Now the news gets funny
Award-winning 'West Wing' and 'Social Network' writer Aaron Sorkin sets his sights on TV journalismScreenwriter Aaron Sorkin brings his now-patented fast-talking style to HBO and the world of TV news with "The Newsroom", which stars Jeff Daniels and Emily Mortimer.
"I wanted to give journalism 'The West Wing' treatment and add romantic comedy to it," says the Emmy-winning writer of the hit 1999-2006 TV series that went behind the scenes of the US presidency. Now hot off an Oscar win for the screenplay for "The Social Network" and an Oscar nomination for last year's "Moneyball", Sorkin returns to television amid much anticipation.
Sorkin's new satire goes behind the scenes of "News Night", a cable-news programme hosted by Will McAvoy (Daniels), a newsman who's made a name for himself by not taking sides. He's become so homogenised that he's derided as the "Jay Leno of news anchors".
But it's at a university forum where McAvoy snaps and spews forth vitriol against a female student in the audience and against both his liberal and conservative co-panellists. He's sent packing on a leave of absence, and when he returns, he finds his staff has all jumped ship to another anchor's show. All he's left with are a flighty secretary (Alison Pill), who's name the newsman can't remember, and a computer nerd (Dev Patel from "Slumdog Millionaire") who writes McAvoy's blog - and McAvoy didn't he know he had a blog.
Further complicating things for McAvoy is when he's assigned a new executive producer, MacKenzie McHale (Mortimer), who, it turns out, was McAvoy's ex-girlfriend - and their relationship ended badly. But McHale, burned out after working as a war correspondent in Iraq and Afghanistan, relishes getting back to behind-the-scenes TV production and putting Will back on the path of practising good old-fashioned journalism.
Along the way there's comedy mined from not only Will and MacKenzie's strained relationship but in a love triangle that develops between Pill's character and two rival news producers, played by Thomas Sadoski and John Gallagher Jr.
And veteran actor Sam Waterston brings more comedy relief as McAvoy's boss, a hard-drinking old-time newsman who looks back fondly at the days when Edward R Murrow and Walter Cronkite set the standard for TV news.
Others in the cast include Jane Fonda as the CEO of the cable network and Olivia Munn, who joins the news show as a financial analyst.
Aside from his use of high-minded, densely packed dialogue, Sorkin is also known for the "walking and talking" technique in which characters engage in conversation or arguments as they move through the set. In "The Newsroom", he adds pratfalls to the mix.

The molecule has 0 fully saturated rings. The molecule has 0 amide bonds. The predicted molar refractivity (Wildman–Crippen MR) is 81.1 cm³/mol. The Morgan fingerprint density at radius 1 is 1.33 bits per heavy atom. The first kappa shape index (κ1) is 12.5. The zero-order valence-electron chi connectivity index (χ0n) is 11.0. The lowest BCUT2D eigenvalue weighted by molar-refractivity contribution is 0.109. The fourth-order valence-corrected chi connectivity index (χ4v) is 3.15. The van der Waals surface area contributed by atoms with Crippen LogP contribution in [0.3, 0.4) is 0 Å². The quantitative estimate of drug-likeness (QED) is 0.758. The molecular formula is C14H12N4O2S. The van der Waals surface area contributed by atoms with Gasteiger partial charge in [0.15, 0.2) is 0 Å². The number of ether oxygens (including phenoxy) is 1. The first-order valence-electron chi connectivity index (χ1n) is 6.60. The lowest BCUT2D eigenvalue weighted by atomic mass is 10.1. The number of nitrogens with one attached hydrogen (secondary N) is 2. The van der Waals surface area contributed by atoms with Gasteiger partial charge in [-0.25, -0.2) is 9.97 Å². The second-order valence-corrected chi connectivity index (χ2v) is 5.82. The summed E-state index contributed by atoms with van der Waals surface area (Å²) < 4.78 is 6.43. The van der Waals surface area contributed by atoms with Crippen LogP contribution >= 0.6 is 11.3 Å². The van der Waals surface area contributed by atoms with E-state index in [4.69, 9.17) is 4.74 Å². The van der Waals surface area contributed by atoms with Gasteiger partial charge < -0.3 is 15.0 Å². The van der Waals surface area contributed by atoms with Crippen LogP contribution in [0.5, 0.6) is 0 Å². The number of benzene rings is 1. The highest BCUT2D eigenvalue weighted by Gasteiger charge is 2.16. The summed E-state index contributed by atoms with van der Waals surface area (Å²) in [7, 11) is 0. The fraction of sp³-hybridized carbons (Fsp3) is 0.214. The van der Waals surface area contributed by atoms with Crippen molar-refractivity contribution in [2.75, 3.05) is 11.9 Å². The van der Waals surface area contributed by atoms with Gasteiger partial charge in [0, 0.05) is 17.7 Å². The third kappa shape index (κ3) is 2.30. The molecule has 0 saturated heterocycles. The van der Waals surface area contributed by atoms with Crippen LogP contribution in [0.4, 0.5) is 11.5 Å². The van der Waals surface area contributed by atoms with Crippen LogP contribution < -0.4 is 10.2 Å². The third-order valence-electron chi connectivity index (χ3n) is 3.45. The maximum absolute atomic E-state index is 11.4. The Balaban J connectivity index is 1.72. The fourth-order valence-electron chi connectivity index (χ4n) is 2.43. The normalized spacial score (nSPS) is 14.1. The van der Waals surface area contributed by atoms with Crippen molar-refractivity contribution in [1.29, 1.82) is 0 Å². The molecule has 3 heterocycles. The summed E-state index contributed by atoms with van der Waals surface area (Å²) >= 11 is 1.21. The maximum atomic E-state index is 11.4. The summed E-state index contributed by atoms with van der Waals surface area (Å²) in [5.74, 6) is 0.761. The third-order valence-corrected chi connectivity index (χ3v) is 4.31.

"I'm happiest when I'm figuring out how to make somebody fall down on a banana peel," Sorkin says.
Stars Daniels and Mortimer eagerly took that walk with Sorkin, and jumped at the chance to speak "Sorkinese".
"It's very daunting but it's also an incredible experience, one that I will value my entire life," Mortimer says during roundtable interviews with the foreign press at the Four Seasons Hotel in Beverly Hills.
She's enthusiastic about her starry-eyed, idealistic character. "That's one of the themes of this show, about how difficult it is to be an idealist in this world, where everything is about money and numbers and doing anything possible to get people to watch your show," she says.
Daniels, perhaps still best known as Jim Carrey's counterpart from the comedy "Dumb and Dumber", says playing McAvoy is the "role of my life".
Though his character has grown apathetic and bitter, he's shaken out of his funk by his old flame. "It's a fight to hang on to the ideals of journalism versus the pressure to stay with scandal and keep spiking ratings," he says.
Daniels comes well prepared for the Sorkin universe, having had a stint on Broadway in the Tony-nominated "God of Carnage" and in filmmaker Noah Baumbach's critically acclaimed divorce drama "The Squid and the Whale".
"You have to know what you're doing," he says of the challenge of Sorkin's scripts. "You have to have craft to do Aaron. The speed, the pace … there's a cadence to it, a rhythm to it." Mortimer agrees, saying it's akin to singing.
"The Newsroom" was initially met with a negative reception from critics, who called Sorkin's dialogue preachy and self-important and didn't care for the romantic entanglements. "I'm not everyone's cup of tea, so that's going to happen," Sorkin says. "The audience will decide."
And the audience has decided, making the opener of "The Newsroom" HBO's third-most-popular debut behind "Game of Thrones" and "Boardwalk Empire". Ratings fell off for the second episode, but HBO has already decided that "The Newsroom" will be renewed for a second season.
THAT'S THE NEWS
- "The Newsroom" premieres at 7pm tomorrow on HBO HD (TrueVisions 121) and at 8pm on HBO (TrueVisions 43).